Suzie Katayama, who conducted the orchestral parts on the Cassadaga sessions, will be leading the L.A. Phil at the Bowl. “She’s a friend of ours and totally understands the music and is well-versed in what we’re all about,” says Oberst, “so having her at the helm makes me feel a lot better about everything.”
Well, Conor, there you are at the Hollywood Bowl, with the greatest orchestra in the world behind you, and . . .
“I mean, it’s certainly daunting,” he says, “and I feel nervous about it, because we don’t really have any time to rehearse with them, pretty much get like one rehearsal and then go out and do it. The idea is, you don’t ever mess up. [Laughs.] I guess it works out.”
The Bowl orchestra comprises many players who are regularly called upon for film-scoring sessions; they’re used to getting arrangements together fairly quickly. The Phil’s concertmaster, lead violinist Bing Wang, says the experience of collaborating with pop artists at the Bowl is not terribly difficult to do with finesse, and, in fact, for the most part it’s a lot of fun.
“All of these shows are put together in one rehearsal,” she says. “And sometimes we don’t even use up the whole three hours!” She laughs. “Most of the time, our lines are pretty much background music, and we have fairly easy parts. When I received the violin parts to the Bright Eyes, I suggested to the librarian to get tempo markings, metronome markings, from the orchestrator from the band, because I need to know how fast it should go, so that we have the right bowing.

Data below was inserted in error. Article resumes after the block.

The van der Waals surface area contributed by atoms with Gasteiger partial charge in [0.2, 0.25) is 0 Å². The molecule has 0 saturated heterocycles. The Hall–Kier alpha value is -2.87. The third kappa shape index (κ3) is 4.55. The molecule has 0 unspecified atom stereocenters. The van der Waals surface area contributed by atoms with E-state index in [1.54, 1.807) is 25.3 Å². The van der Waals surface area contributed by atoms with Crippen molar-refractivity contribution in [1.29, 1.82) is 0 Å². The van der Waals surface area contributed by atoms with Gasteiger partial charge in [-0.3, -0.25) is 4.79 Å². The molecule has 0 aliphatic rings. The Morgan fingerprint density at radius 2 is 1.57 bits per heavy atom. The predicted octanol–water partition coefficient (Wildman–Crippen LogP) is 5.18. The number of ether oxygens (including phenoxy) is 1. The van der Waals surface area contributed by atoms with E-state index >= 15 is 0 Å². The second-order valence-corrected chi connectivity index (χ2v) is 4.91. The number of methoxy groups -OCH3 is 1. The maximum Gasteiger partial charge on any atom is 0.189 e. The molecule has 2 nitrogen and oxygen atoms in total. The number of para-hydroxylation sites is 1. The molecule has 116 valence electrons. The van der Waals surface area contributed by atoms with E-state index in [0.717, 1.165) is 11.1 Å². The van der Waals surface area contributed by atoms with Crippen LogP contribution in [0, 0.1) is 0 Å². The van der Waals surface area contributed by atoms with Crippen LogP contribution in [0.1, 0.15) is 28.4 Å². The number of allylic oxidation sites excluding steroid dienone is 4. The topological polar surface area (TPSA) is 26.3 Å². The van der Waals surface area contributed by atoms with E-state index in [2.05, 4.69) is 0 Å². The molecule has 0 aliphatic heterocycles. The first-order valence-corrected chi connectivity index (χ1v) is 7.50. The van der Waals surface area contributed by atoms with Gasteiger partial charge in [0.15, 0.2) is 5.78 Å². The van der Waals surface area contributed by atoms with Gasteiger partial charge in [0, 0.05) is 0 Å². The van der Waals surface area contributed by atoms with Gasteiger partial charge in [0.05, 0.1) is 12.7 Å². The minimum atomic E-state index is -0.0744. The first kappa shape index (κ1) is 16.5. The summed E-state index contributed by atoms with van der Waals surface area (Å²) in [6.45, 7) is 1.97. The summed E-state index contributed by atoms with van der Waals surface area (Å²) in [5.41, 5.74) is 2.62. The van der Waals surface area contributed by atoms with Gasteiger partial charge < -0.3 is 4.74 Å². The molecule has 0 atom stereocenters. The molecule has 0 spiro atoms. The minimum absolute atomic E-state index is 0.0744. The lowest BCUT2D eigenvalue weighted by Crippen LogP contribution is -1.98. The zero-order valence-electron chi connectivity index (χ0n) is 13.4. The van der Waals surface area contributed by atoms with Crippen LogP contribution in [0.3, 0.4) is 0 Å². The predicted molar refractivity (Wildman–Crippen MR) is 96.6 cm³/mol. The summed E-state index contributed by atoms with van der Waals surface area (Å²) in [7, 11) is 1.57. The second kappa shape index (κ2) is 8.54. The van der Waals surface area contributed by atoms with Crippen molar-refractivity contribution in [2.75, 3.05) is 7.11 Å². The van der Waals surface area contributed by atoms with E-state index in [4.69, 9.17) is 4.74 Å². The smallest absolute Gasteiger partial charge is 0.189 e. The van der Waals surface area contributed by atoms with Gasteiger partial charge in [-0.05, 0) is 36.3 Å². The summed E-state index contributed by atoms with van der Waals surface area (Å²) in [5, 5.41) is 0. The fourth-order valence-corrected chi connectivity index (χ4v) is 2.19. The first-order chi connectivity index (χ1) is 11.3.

“The key for us is to have a conductor who really knows how to work with us, give us the right cues, because we don’t know the music. Sometimes we have a vamp, where they just go on, where they talk or where they sing, and we need good instructions on where we should come in, how fast we should play. If we have a very good conductor, it’s no problem for us at all.”
The L.A. Phil players have been blessed to work under no doubt the most rhythmically adept conductor on the planet, Esa-Pekka Salonen, and this has been excellent preparation for the orchestra’s collaborations with the beat-heavy bands at the Bowl.
“Salonen’s rhythm technique is the greatest I’ve ever seen,” Wang says. “And this really affects the orchestra. The articulation is really good; we have good, sharp rhythm, especially where we have to interpret music written in the 20th century, or written by living composers, because they very often write very complicated rhythms. Now when I’m listening to somebody play, I have a higher rhythmical expectation — I want it to be more accurate and clean.”
She says to offset the roar from the electric band onstage at the Bowl, the orchestra indulges in a little audio trickery, such as employing individual mikes clipped behind the bridges on the stringed instruments; the winds are miked very close to the instrument, and the sound engineer adjusts and shapes the sound from their combined output.
“These shows can be on the louder side,” she says. “We have to put baffles around the drum set, just to block some of the sound out. [Laughs.] Sometimes we have to wear earplugs; I don’t particularly want to be seen wearing earplugs onstage, but it could be very loud, sitting next to these musicians, and we cannot hear ourselves so well.”
To best fit the rhythms and dynamics of the electric band, Wang says the orchestra makes small adjustments in its playing style as well.
“Some conductors like to conduct ahead of the music, so symphonic musicians tend to play after the beat,” she says. “With them [the electric band], I know they’re spot-on, so we have to be more on the beat, or we just hear the drum set really ahead of us all the time. And sometimes, because we need to swing a little bit or we need to do this or that, we react accordingly.
“And when everything else is louder, we definitely play louder!”
Bright Eyes performs with the Los Angeles Philharmonic at the Hollywood Bowl on Sat., Sept. 29.